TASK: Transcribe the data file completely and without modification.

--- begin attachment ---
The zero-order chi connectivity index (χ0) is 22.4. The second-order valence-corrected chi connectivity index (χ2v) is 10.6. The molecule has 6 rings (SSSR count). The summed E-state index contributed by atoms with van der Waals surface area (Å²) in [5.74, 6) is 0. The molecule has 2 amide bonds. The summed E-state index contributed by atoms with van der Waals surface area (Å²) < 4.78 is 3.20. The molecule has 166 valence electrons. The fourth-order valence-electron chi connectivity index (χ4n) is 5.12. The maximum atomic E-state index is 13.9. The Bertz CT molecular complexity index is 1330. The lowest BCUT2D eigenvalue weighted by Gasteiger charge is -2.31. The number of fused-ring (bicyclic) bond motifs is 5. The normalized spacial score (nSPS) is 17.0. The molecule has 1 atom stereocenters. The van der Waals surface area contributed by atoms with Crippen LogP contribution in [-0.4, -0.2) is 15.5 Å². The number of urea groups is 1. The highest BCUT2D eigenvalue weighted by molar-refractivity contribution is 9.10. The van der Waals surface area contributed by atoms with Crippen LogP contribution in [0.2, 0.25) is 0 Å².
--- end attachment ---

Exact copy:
The zero-order chi connectivity index (χ0) is 22.4. The second-order valence-corrected chi connectivity index (χ2v) is 10.6. The molecule has 6 rings (SSSR count). The summed E-state index contributed by atoms with van der Waals surface area (Å²) in [5.74, 6) is 0. The molecule has 2 amide bonds. The summed E-state index contributed by atoms with van der Waals surface area (Å²) < 4.78 is 3.20. The molecule has 166 valence electrons. The fourth-order valence-electron chi connectivity index (χ4n) is 5.12. The maximum atomic E-state index is 13.9. The Bertz CT molecular complexity index is 1330. The lowest BCUT2D eigenvalue weighted by Gasteiger charge is -2.31. The number of fused-ring (bicyclic) bond motifs is 5. The normalized spacial score (nSPS) is 17.0. The molecule has 1 atom stereocenters. The van der Waals surface area contributed by atoms with Crippen LogP contribution in [-0.4, -0.2) is 15.5 Å². The number of urea groups is 1. The highest BCUT2D eigenvalue weighted by molar-refractivity contribution is 9.10. The van der Waals surface area contributed by atoms with Crippen LogP contribution in [0.2, 0.25) is 0 Å².